Gossip Girl casts itself as “your one and only source into the scandalous lives of Manhattan’s elite” in the show’s intro, but fails to mention the integral roles of the back-stabbing vampires that are Dan and Jenny Humphrey.
To begin, Dan is constantly casting himself as an outsider abruptly shoved into the fast-paced and socially demanding atmosphere of a New York City prep school. As the show begins, the audience can empathize with Dan—he’s unfairly ostracized because he comes from a substantially less affluent background than most of his counterparts on the show. However, Dan’s tortured-genius-woe-is-me attitude dwindles relatively quickly as the show develops; the aspiring writer continues to paint himself as a victim despite the fact that he actively attempts to bring down his schoolmates.
While Dan wallows in self-pity, Jenny prefers to channel her outcast status into being outright malevolent towards other characters. Jenny earns the same initial pity, but quickly tosses herself into a fit of teenage angst. Accompanied by excessive eyeliner and a bad-girl demeanor, Jenny continually makes decisions that further ostracize herself from both New York high society and her family.
The Humphrey family is interesting in that they have few, if any, redeeming qualities. Despite having a relatively troubled background, the characters lack the depth and development that makes Gossip Girl such a spectacular show to watch; as the show continues and the rest of the characters grow up, this brother-sister duo continues to make predictably bad decisions.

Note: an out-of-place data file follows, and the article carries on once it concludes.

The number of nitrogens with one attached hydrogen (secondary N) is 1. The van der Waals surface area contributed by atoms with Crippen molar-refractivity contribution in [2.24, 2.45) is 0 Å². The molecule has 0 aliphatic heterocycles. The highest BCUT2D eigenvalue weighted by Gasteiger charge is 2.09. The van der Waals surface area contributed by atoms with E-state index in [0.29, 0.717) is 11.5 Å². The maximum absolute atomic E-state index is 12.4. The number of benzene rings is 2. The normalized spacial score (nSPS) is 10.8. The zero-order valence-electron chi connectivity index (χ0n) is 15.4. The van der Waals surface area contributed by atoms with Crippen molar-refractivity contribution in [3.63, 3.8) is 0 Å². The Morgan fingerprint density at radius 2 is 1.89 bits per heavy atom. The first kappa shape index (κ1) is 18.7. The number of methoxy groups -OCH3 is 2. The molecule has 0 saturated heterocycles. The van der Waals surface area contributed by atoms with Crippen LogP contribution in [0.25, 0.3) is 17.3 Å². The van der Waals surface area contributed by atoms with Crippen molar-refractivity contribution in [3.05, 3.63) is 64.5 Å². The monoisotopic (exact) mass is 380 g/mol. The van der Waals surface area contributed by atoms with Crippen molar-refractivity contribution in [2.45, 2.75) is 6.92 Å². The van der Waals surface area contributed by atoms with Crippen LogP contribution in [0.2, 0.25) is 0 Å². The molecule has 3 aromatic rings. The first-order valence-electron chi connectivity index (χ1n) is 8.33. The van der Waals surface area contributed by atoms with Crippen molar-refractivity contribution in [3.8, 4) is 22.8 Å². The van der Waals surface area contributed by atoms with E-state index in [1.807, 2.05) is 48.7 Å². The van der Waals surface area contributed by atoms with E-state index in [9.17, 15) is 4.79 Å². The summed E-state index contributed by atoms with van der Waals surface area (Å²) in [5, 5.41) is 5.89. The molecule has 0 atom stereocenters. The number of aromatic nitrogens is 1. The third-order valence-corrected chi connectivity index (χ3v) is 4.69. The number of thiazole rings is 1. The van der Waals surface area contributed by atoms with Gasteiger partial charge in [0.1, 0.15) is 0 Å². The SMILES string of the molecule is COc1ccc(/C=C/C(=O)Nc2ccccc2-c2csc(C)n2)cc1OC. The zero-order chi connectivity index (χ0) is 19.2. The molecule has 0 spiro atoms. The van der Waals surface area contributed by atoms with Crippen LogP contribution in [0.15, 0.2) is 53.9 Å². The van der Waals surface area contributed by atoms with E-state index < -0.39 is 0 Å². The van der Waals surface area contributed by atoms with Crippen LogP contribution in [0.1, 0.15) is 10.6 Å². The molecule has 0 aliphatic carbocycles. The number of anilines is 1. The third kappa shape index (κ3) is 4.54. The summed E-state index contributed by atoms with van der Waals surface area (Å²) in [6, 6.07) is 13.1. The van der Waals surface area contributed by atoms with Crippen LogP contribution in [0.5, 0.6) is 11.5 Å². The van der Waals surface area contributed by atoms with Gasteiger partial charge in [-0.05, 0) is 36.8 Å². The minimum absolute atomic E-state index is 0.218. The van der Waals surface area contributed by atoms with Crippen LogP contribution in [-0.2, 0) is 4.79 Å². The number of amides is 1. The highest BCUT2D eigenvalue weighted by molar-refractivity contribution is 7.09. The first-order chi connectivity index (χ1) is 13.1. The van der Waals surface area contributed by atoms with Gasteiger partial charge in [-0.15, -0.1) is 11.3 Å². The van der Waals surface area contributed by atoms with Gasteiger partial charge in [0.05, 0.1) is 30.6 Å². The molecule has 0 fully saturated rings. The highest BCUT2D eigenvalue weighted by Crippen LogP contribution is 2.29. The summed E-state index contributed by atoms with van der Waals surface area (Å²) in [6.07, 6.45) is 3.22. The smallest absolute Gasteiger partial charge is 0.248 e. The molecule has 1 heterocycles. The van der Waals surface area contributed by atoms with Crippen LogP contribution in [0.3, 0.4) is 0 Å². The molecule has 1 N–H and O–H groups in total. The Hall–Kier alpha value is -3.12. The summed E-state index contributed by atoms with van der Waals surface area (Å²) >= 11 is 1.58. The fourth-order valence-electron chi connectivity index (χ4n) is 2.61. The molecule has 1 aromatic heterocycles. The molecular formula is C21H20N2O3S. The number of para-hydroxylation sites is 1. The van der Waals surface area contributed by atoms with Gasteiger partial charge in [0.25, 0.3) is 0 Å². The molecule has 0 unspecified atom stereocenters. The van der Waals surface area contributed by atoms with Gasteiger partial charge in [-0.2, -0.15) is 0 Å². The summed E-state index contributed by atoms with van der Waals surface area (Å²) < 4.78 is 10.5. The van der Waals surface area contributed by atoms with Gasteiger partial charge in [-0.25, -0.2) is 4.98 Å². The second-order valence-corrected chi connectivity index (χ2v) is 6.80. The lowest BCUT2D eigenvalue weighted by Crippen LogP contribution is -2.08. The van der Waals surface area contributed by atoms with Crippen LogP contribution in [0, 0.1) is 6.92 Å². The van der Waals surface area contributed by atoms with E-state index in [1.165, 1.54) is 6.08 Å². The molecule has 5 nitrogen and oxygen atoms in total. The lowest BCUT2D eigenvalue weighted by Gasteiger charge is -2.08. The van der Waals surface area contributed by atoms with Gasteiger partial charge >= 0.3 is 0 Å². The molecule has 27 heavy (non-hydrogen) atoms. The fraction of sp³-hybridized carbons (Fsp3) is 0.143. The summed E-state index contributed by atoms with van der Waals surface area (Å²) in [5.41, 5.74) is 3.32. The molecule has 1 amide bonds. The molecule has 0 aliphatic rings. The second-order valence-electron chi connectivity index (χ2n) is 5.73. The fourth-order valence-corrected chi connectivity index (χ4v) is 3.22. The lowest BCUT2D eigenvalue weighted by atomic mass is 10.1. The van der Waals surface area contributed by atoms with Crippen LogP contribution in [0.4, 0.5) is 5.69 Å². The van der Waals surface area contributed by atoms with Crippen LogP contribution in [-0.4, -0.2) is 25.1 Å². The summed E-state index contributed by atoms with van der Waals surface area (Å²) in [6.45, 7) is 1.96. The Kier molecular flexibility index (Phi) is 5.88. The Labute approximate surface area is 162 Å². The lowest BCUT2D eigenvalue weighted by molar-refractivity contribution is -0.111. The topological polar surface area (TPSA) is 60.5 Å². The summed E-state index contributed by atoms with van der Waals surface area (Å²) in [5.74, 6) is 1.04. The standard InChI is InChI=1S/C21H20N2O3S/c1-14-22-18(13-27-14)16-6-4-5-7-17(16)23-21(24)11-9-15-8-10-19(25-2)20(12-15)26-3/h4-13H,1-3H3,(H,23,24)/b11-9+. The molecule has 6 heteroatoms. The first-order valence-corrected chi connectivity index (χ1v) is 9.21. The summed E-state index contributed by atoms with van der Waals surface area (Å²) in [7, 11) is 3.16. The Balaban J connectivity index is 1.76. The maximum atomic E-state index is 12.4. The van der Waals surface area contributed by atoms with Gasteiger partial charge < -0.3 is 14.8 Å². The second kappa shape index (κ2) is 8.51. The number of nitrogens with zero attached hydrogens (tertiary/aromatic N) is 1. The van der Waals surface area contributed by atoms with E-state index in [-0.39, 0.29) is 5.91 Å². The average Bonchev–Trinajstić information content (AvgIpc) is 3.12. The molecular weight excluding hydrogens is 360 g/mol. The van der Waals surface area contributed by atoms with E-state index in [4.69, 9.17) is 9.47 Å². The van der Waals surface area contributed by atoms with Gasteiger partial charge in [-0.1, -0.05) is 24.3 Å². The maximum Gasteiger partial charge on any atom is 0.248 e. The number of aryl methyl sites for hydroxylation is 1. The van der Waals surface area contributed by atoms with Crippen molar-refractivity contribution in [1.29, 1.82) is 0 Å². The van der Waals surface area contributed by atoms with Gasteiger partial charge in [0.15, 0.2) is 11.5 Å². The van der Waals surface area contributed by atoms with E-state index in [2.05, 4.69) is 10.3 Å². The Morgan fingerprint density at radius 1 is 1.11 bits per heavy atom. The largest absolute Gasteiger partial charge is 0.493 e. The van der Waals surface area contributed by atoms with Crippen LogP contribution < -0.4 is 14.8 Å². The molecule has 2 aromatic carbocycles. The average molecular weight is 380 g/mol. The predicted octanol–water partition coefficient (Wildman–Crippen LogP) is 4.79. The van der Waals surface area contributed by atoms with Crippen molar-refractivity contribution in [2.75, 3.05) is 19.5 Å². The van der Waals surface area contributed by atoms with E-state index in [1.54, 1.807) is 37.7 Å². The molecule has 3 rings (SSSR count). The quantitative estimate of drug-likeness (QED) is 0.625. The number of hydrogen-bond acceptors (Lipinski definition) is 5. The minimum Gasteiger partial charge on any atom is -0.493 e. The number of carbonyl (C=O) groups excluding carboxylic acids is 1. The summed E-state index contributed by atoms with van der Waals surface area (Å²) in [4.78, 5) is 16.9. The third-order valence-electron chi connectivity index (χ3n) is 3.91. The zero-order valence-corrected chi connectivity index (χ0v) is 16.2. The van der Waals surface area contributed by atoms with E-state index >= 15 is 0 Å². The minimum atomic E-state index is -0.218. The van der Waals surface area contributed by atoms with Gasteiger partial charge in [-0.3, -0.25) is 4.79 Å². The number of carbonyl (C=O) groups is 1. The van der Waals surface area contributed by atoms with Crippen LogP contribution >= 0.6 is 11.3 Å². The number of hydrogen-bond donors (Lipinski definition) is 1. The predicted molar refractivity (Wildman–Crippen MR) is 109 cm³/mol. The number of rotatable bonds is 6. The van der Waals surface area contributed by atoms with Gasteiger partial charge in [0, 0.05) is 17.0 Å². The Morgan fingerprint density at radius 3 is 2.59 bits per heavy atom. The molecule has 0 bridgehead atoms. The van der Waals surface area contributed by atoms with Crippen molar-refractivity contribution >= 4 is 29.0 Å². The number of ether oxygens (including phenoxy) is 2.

There are very few characters I find more interesting than Chuck Bass. From the monster that was widely hated for his deplorable actions in the first season, to a sophisticated, but still calculating, man that we see in later seasons, it’s safe to say that when the “old” Chuck and the “new” Chuck are compared side by side, they could very well be two different characters.
There are many reasons that make Chuck one of the most hated characters in the first season. The most notable moments are when he attempted to blackmail Serena about her past, and when he deplorably tried to assault Jenny. These qualities are unacceptable and are great reasons to despise Chuck.
As the series progresses, the Chuck we see changes slowly, but drastically. His maturation, coupled with the death of his father, morphs his character into a more somber, reserved, and introspective man. We still see his more immature side from time to time, but in a much more subtle and nuanced way. Along with the change in personality came some very quotable lines, such as “There’s a difference between a great love and the right love,” or “You were looking for a fairy tale ending. Next time, rent a movie. Leave me out of it.” These exemplify Chuck’s newfound qualities, the same qualities that won over fans in the later seasons.
By no means did Chuck become a role model, but it’s definitely interesting to see the character development that occurs throughout the series. Chuck becomes a direct foil for himself, and ultimately becomes one of the most wholesome characters on the show.